20. The method of claim 19, further comprising activating a third control line to move a charge from a photosensor in the first pixel to a storage node in the first pixel.
21. The method of claim 19, wherein the first control line and second control line maintain a voltage sufficient to provide an anti-blooming feature for the photosensor in the first pixel.
22. A method of operating an imaging device comprising activating a global reset signal to activate a global reset transistor, the global reset transistor, upon activation, resetting a photosensor with the global reset signal.
23. The method of claim 22, further comprising activating a storage gate control signal to move a charge from the photosensor to a storage node.
24. A method of operating an imaging device comprising
activating a first signal to reset a photosensor with a second signal; and
activating the second signal and a third signal to selectively transfer a pixel reset signal to a column line.
25. The method of claim 24, further comprising activating a fourth signal to move a charge from the photosensor to a storage node.
Description
FIELD OF THE INVENTION

Embodiments described herein relate generally to imaging devices having pixel arrays with pixels containing global reset transistors.

BACKGROUND OF THE INVENTION

Many portable electronic devices, such as cameras, cellular telephones, Personal Digital Assistants (PDAs), MP3 players, computers, and other devices include an imaging device for capturing images. One example of an imaging device is a CMOS imager. A CMOS imager includes a focal plane array of pixels, each pixel including a photosensor, for example, a photodiode, overlying a substrate for producing a photo-generated charge in a doped region of the substrate. In a CMOS imager, the active elements of a pixel, for example a four transistor (4T) pixel, perform the functions of (1) photon to charge conversion; (2) transfer of charge to the floating diffusion region; (3) resetting the floating diffusion region to a known state; (4) selection of a pixel for readout; and (5) output and amplification of a signal representing a reset voltage and a pixel signal voltage based on the photo converted charges. The charge at the floating diffusion region is converted to a pixel or reset output voltage by a source follower output transistor.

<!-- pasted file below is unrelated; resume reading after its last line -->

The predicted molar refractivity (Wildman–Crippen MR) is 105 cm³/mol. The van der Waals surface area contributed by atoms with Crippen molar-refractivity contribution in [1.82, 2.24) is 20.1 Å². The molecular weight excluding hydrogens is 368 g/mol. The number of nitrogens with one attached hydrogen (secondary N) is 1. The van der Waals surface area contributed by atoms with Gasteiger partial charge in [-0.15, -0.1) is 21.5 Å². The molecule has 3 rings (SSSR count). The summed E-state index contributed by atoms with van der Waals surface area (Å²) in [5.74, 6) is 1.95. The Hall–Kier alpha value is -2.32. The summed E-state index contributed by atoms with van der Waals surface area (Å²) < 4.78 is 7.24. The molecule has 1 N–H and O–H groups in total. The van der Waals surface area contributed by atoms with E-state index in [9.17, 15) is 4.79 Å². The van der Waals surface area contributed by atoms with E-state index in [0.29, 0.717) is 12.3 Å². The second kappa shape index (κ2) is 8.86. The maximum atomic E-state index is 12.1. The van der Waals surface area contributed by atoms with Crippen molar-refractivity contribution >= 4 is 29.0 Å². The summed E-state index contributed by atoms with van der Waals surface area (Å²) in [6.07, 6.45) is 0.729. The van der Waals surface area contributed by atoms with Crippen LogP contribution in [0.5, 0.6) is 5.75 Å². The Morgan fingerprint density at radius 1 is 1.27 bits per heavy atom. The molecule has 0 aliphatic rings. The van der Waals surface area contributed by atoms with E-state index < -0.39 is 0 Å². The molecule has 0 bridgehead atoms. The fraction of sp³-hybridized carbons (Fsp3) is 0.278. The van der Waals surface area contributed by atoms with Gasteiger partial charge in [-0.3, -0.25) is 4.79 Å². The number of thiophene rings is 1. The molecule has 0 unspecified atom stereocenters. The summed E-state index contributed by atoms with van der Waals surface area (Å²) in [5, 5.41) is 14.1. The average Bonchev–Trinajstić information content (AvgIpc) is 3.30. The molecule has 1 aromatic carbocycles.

Examples of CMOS imagers, processing steps thereof, and detailed descriptions of the functions of various elements of a CMOS imager are described, for example, in U.S. Pat. No. 6,140,630, U.S. Pat. No. 6,376,868, U.S. Pat. No. 6,310,366, U.S. Pat. No. 6,326,652, U.S. Pat. No. 6,204,524, and U.S. Pat. No. 6,333,205, all assigned to Micron Technology, Inc.

Some imagers, however, allow for electronic shuttering. One technique for electronic shuttering is the use of a storage gate in the pixels. When a storage gate is implemented in a pixel design, a storage node is added such that charges accumulated in a photosensor are transferred through the storage gate to a storage node. An example of a pixel incorporating a storage gate is U.S. application Ser. No. 10/721,191, assigned to Micron Technology Inc.

In addition, some imagers include anti-blooming gates. Blooming is caused when too much light enters a pixel and the pixel becomes saturated and unable to hold all of the charge generated by the photosensor. Consequently, the excess photo-generated charge overflows the pixel and contaminates adjacent pixels with electrical crosstalk. The overflow charge from one pixel to the next can create a bright spot or streak in a resultant image, called blooming. Anti-blooming gates bleed off charge from a photosensor to avoid blooming crosstalk of adjacent pixels and the resultant error.

To provide an electronic shutter and alleviate blooming, a pixel has been developed containing an anti-blooming gate and a storage gate. A schematic diagram of such a pixel 10 is illustrated in FIG. 1A. The illustrated pixel 10 includes a photosensor 21 (e.g., photodiode) that is switchably coupled to a storage node 22 by a storage gate transistor 19. A global reset transistor 20 switchably couples the photosensor 21 to the array voltage Vaa. The storage node 22 is switchably coupled to a floating diffusion region FD by a transfer transistor 18. The floating diffusion region FD is further connected to a gate of a source follower transistor 16. A row select transistor 17 selectively couples the source follower transistor 16 to a column line 23. A reset transistor 15 switchably couples the array voltage Vaa to the floating diffusion region FD.

The pixel 10 also includes a global reset line 24 coupled to the gate of the global reset transistor 20 as well as to the gates of other global reset transistors in the respective pixels of an array. A storage gate control line 14 is coupled to the gate of the storage gate transistor 19 as well as to the gates of other storage gate transistors in the respective pixels of an array. A row select line 13 is coupled to the gate of the row select transistor 17. A transfer control line 12 is coupled to the gate of the transfer transistor 18. A reset control line 11 is coupled to the gate of the reset transistor 15. The global reset line 24 carries a global reset control signal GR, storage gate control line 14 carries a storage gate control signal SG, row select line 13 carries a row select signal RS, transfer control line 12 carries a transfer control signal TX and reset control line 11 carries a reset control signal RST.